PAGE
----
Here is the meditation that Eric gave at my dad’s funeral. (Photo below is the front of the funeral program). I think how proud dad would have been of his son-in-law.
Reflections on a life well lived
Life… why is it that its definition escapes us so? “The meaning of Life,” why is it so elusive? I believe it is because it can only be given meaning by the individual who lives it. And the punctuation to that definition can only come ant the end of a person’s life.
If that is the case, than “Life” as defined by Bill Plumb is “Hope.”
You see Bill was a gardener and a gardener in my opinion, is the embodiment of hope. I’m not talking about bio-engineered produce grown in laboratories that come out all the same perfect size all year round. That’s not gardening. A gardener will work hard to provide all that he or she can but will ultimately have to hope in some unseen force to do the rest.
Now Bill was renowned for his fruit trees, his formal garden, his flower gardens, his vegetable gardens, and of course his beloved boxwoods. It was truly a labor of love as he would spend countless hours in his gardens trying to provide the right environment for them to grow.
Of course Bill was a generous man and he would unselfishly allow his family and close friends to share in the joys of digging and transplanting, of mulching, of weeding and picking up all those walnuts, thousands of them.
But Bill knew that even if he did everything in his power to create the perfect conditions and to nurture his plants, there were no guarantees. I mean there’s the weather. Too hot, too cold, too much rain, not enough rain. And then there are those pesky varmints who nibble on tender new shoots, who dig holes and burrow all under the creation, and who steal the fruit of his labor before they can be enjoyed. Many of those deservedly met their demise in a small body of water just outside the Plumb house.
So he would dig and plant and hope, he would water and fertilize and hope, he would weed and clear and hope that one day he would be rewarded with something delicious, something beautiful.
Bill Plumb was also a nurturer of people. He had a passion for engaging us and discovering who we are. He spent countless hours cultivating deeper relationships and friendships encouraging us to develop into our God-given potential. “ Just give them Jesus,” he would often say for he knew the key ingredient in fact the only thing that is necessary for a successful life, and just to be clear here, he didn’t measure by the world’s standard of success.
Yet with people as with his gardens there are no guarantees. The hardships of life, you know, the ones that prevent us from taking root, that scorch us and cause us to wither, those that choke us out and keep us from growing further. And then there is the enemy who robs and steals and destroys. I don’t think “Hate,” is too strong a word for the feelings Bill had toward him.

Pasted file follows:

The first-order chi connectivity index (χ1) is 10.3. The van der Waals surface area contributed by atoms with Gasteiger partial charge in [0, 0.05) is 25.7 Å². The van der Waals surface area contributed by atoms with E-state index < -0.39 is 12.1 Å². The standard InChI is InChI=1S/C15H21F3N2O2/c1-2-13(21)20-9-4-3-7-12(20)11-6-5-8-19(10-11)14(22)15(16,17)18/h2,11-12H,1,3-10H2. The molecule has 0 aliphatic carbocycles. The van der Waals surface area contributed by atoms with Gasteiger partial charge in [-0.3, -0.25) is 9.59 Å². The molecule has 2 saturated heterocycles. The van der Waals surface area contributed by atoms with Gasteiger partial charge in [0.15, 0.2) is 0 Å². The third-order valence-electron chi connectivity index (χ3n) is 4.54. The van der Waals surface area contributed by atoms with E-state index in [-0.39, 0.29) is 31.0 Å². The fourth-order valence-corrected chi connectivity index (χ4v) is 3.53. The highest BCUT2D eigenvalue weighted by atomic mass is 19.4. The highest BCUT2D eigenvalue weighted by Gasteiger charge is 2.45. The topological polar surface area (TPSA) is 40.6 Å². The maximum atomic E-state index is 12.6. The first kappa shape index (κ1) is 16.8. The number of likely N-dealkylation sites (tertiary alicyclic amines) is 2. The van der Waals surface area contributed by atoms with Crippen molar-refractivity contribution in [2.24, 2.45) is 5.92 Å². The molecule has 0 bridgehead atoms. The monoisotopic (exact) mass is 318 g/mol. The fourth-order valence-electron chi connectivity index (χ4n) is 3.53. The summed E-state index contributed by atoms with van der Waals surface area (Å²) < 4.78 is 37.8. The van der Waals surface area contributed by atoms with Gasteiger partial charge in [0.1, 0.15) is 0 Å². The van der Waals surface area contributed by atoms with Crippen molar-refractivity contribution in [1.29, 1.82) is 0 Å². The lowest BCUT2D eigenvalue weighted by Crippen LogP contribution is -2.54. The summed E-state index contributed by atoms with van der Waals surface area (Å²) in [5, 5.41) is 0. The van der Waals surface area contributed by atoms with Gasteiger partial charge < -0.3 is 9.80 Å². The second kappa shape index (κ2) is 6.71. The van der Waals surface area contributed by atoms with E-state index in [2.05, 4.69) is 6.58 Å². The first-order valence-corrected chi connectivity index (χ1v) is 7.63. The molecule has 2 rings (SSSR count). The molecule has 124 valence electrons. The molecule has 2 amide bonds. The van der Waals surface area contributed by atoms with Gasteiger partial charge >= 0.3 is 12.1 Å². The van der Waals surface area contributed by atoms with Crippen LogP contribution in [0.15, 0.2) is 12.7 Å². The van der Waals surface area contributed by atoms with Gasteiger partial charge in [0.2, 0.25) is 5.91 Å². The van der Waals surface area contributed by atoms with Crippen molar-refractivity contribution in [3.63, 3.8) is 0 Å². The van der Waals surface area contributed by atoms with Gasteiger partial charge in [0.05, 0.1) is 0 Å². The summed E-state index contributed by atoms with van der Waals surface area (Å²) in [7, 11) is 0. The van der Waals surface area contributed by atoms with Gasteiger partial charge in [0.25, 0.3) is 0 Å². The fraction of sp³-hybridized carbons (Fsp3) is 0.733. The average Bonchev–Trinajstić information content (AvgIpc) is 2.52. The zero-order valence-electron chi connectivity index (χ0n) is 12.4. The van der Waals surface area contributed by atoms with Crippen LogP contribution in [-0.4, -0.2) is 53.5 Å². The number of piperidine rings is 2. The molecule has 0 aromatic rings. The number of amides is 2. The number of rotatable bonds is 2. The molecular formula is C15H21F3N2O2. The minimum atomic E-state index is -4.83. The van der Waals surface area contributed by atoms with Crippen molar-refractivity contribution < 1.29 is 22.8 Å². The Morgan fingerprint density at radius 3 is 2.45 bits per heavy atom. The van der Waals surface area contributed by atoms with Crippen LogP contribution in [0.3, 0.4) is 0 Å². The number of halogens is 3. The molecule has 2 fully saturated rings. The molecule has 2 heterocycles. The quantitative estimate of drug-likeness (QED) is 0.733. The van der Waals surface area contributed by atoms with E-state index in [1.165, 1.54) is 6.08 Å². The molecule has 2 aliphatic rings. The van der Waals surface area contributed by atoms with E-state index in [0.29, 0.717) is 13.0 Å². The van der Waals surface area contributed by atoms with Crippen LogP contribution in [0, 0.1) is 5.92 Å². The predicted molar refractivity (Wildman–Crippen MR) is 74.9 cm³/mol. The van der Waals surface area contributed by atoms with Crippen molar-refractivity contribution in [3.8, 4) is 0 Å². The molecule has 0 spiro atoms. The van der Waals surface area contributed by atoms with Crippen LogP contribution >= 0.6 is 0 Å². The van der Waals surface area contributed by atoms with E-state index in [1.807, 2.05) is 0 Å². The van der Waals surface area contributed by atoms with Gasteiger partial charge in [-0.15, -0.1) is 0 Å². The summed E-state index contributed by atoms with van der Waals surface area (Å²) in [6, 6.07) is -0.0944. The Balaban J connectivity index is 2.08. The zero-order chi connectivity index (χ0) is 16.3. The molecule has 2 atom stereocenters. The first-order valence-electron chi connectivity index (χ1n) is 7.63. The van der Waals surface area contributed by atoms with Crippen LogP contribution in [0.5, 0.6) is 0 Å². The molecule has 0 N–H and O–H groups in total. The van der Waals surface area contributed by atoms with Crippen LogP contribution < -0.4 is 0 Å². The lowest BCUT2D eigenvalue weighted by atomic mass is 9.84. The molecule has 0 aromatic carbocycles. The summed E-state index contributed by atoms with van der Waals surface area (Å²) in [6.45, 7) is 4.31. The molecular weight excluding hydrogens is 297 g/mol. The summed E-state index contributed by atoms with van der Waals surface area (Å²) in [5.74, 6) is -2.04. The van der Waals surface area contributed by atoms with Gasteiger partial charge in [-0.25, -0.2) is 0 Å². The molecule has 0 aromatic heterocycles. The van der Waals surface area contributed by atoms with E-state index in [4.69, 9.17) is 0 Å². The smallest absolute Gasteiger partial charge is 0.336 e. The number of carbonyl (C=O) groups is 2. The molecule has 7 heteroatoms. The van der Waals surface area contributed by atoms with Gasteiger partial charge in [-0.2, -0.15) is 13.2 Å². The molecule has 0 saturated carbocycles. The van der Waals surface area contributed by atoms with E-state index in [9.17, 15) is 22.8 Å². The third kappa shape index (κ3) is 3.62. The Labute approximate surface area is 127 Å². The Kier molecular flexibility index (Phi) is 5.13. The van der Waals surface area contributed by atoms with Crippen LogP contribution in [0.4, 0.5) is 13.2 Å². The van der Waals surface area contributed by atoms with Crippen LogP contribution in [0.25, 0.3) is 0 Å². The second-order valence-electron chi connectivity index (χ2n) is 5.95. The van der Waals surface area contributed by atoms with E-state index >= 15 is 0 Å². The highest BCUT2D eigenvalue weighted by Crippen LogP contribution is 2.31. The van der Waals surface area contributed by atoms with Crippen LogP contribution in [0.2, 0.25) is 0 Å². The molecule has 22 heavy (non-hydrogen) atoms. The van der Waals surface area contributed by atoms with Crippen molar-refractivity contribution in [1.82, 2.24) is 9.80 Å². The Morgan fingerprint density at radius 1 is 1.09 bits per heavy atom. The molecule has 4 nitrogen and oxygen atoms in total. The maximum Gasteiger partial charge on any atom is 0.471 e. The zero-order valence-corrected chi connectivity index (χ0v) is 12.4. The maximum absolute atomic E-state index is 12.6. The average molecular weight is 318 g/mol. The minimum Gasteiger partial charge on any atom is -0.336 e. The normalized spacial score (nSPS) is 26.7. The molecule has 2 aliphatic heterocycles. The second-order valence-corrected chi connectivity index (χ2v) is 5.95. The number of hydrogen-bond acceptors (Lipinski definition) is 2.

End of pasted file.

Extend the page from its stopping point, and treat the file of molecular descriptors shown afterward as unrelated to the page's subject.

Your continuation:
So Bill would give of himself and invest in us and hope. He would watch out for us and warn us of danger and hope. He would dream big dreams for us and pray and hope. Never giving up on the good he saw in each of us.
There is some theological debate out there that asks the question, “Does God hope?” Does an all-powerful all-knowing God need to hope? I can’t that answer with all certainty but I think he does. Let me tell you why. In Romans 8:20-21 it is written, ”For the creation was subject to frustration, not by its own choice, but by the will of the one who subjected it, in hope that the creation itself will be liberated from its bondage to decay and brought into the freedom and glory of the children of God.
This passage describes the ongoing theme in Romans where the Law is juxtaposed to grace. It’s saying that God gave us the law to show us the futility of trying to erase the guilt and shame of our sinful existence by our own efforts. He did this in hopes that our frustration would cause us to recognize our need for a savior. That we would accept his plan of salvation, JESUS, and thereby experience the freedom and fullness that comes from being his children again.
In John 1:15 our Lord says, “I am the true vine and my Father is the gardener.”
Does God have the power to crank out bio-engineered laboratory grown perfect versions of our selves? Yes, but that’s not gardening. Why else give each of us this life except that we might fulfill hope.
The hand of our Father was so evident on Bill’s life. We can only imagine the Father’s joy of bringing one home who fulfilled all the hopes and expectations that were placed on him. As we celebrate Bill’s life down here I know there’s a celebration in heaven as they finally get to sit and talk about things, gardener to gardener.
As we were sitting around a few days later and talking about what to put on our dad’s grave marker, it became clear from this message:
William I. Plumb: The gardener is finally with his Gardener.